Kevin Cazelles David Beauchesne

In comes

Note that while some tips might be obvious for careful documentation readers (God bless them for their wisdom), we do our best to present what we find very useful and underestimated. By the way, there are undoubtedly similar initiatives on the web (

`apropos()`

functionA powerful way to look for a function you can barely remember the name of directly in R, *i.e* without googling!

```
apropos('Sys')
#R> [1] ".First.sys" "R_system_version" "sys.call"
#R> [4] "sys.calls" "Sys.chmod" "Sys.Date"
#R> [7] "sys.frame" "sys.frames" "sys.function"
#R> [10] "Sys.getenv" "Sys.getlocale" "Sys.getpid"
#R> [13] "Sys.glob" "Sys.info" "sys.load.image"
#R> [16] "Sys.localeconv" "sys.nframe" "sys.on.exit"
#R> [19] "sys.parent" "sys.parents" "Sys.readlink"
#R> [22] "sys.save.image" "Sys.setenv" "Sys.setFileTime"
#R> [25] "Sys.setlocale" "Sys.sleep" "sys.source"
#R> [28] "sys.status" "Sys.time" "Sys.timezone"
#R> [31] "Sys.umask" "Sys.unsetenv" "Sys.which"
#R> [34] "system" "system.file" "system.time"
#R> [37] "system2"
```

You can also take advantage of regular expressions to narrow down you research:

```
apropos('^Sys')
#R> [1] "sys.call" "sys.calls" "Sys.chmod"
#R> [4] "Sys.Date" "sys.frame" "sys.frames"
#R> [7] "sys.function" "Sys.getenv" "Sys.getlocale"
#R> [10] "Sys.getpid" "Sys.glob" "Sys.info"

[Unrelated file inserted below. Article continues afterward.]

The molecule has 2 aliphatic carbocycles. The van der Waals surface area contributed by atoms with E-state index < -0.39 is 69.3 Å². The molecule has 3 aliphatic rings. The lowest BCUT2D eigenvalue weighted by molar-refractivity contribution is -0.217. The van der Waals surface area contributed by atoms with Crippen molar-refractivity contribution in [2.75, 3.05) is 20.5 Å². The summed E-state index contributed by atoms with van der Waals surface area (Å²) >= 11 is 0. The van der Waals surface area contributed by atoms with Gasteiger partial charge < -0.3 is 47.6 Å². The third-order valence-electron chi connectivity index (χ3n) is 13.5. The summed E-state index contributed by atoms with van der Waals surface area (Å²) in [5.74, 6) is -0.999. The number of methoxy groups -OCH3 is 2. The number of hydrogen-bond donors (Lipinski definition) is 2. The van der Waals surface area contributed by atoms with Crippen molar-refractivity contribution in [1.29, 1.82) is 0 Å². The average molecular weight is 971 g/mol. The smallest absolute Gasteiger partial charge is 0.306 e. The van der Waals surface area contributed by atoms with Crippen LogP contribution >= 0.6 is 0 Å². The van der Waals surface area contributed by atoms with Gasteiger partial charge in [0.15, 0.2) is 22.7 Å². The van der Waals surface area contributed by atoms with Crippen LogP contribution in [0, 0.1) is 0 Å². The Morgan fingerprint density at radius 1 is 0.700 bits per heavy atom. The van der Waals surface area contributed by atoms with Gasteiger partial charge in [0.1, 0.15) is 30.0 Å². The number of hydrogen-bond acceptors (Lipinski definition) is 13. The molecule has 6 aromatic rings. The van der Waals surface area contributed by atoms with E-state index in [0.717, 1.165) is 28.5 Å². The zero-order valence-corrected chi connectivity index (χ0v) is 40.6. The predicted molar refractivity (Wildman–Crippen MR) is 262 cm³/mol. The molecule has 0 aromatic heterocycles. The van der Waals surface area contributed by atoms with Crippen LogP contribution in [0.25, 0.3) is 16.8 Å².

#R> [13] "sys.load.image" "Sys.localeconv" "sys.nframe"
#R> [16] "sys.on.exit" "sys.parent" "sys.parents"
#R> [19] "Sys.readlink" "sys.save.image" "Sys.setenv"
#R> [22] "Sys.setFileTime" "Sys.setlocale" "Sys.sleep"
#R> [25] "sys.source" "sys.status" "Sys.time"
#R> [28] "Sys.timezone" "Sys.umask" "Sys.unsetenv"
#R> [31] "Sys.which" "system" "system.file"
#R> [34] "system.time" "system2"
```

Or even better:

```
apropos('^Sys.*time$', ignore.case = FALSE)
#R> [1] "Sys.time"
```

`table()`

functionOftentimes we wish to extract the frequency of certain elements in a dataset. There is a very useful function that allows us to achieve this quite efficiently: `table()`

. Let’s see how this works:

```
df <- data.frame(data = sample(1:5, 20, replace = T))
table(df$data)
#R>
#R> 1 2 3 4 5
#R> 2 8 3 5 2
```

You can also get the frequency for a data.frame with multiple columns. For example, if you observed species at a site throughout multiple years and wanted to know the frequency of observations per species per year:

```
df <- data.frame(observations = paste0('species', sample(1:5, 50, replace = T)),
year = sort(sample(2015:2018, 50, replace = T)))
table(df)
#R> year
#R> observations 2015 2016 2017 2018
#R> species1 3 4 1 2
#R> species2 3 2 1 3
#R> species3 1 2 6 4
#R> species4 2 2 0 3
#R> species5 3 2 3 3
```

You can actually do so for more than two columns.

```
df$atr1 <- rep(c("val1", "val2"), each = 25)
tb <- table(df)
tb
#R> , , atr1 = val1
#R>
#R> year
#R> observations 2015 2016 2017 2018
#R> species1 3 4 0 0
#R> species2 3 2 0 0
#R> species3 1 2 0 0
#R> species4 2 2 0 0
#R> species5 3 2 1 0
#R>
#R> , , atr1 = val2
#R>
#R> year
#R> observations 2015 2016 2017 2018
#R> species1 0 0 1 2
#R> species2 0 0 1 3
#R> species3 0 0 6 4
#R> species4 0 0 0 3
#R> species5 0 0 2 3
```